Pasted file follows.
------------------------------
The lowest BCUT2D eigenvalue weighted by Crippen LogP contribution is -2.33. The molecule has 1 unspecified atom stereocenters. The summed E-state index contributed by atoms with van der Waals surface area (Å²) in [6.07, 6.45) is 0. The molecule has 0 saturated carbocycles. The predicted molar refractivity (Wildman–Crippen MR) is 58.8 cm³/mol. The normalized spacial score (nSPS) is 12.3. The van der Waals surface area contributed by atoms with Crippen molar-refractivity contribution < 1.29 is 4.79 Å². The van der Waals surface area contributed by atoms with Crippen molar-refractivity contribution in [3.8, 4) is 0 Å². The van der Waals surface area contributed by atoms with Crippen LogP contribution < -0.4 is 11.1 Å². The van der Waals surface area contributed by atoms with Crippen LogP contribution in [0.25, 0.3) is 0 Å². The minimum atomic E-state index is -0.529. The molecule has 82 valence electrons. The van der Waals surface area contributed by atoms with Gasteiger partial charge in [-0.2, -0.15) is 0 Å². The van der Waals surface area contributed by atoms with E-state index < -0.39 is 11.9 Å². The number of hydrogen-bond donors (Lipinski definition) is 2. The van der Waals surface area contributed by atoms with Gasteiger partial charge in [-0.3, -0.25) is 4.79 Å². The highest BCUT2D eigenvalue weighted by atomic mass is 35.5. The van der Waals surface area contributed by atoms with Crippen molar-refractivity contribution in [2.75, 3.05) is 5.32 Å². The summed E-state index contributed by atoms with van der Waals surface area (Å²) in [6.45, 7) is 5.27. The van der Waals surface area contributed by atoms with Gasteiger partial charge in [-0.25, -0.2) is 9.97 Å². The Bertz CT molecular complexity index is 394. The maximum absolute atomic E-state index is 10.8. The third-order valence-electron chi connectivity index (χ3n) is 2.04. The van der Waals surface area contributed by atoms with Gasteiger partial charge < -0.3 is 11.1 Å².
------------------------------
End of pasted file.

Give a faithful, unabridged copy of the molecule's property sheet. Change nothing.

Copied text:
The lowest BCUT2D eigenvalue weighted by Crippen LogP contribution is -2.33. The molecule has 1 unspecified atom stereocenters. The summed E-state index contributed by atoms with van der Waals surface area (Å²) in [6.07, 6.45) is 0. The molecule has 0 saturated carbocycles. The predicted molar refractivity (Wildman–Crippen MR) is 58.8 cm³/mol. The normalized spacial score (nSPS) is 12.3. The van der Waals surface area contributed by atoms with Crippen molar-refractivity contribution < 1.29 is 4.79 Å². The van der Waals surface area contributed by atoms with Crippen molar-refractivity contribution in [3.8, 4) is 0 Å². The van der Waals surface area contributed by atoms with Crippen LogP contribution < -0.4 is 11.1 Å². The van der Waals surface area contributed by atoms with Crippen LogP contribution in [0.25, 0.3) is 0 Å². The minimum atomic E-state index is -0.529. The molecule has 82 valence electrons. The van der Waals surface area contributed by atoms with Gasteiger partial charge in [-0.2, -0.15) is 0 Å². The van der Waals surface area contributed by atoms with E-state index < -0.39 is 11.9 Å². The number of hydrogen-bond donors (Lipinski definition) is 2. The van der Waals surface area contributed by atoms with Gasteiger partial charge in [-0.3, -0.25) is 4.79 Å². The highest BCUT2D eigenvalue weighted by atomic mass is 35.5. The van der Waals surface area contributed by atoms with Crippen molar-refractivity contribution in [2.75, 3.05) is 5.32 Å². The summed E-state index contributed by atoms with van der Waals surface area (Å²) in [6.45, 7) is 5.27. The van der Waals surface area contributed by atoms with Gasteiger partial charge in [-0.25, -0.2) is 9.97 Å². The Bertz CT molecular complexity index is 394. The maximum absolute atomic E-state index is 10.8. The third-order valence-electron chi connectivity index (χ3n) is 2.04. The van der Waals surface area contributed by atoms with Gasteiger partial charge < -0.3 is 11.1 Å².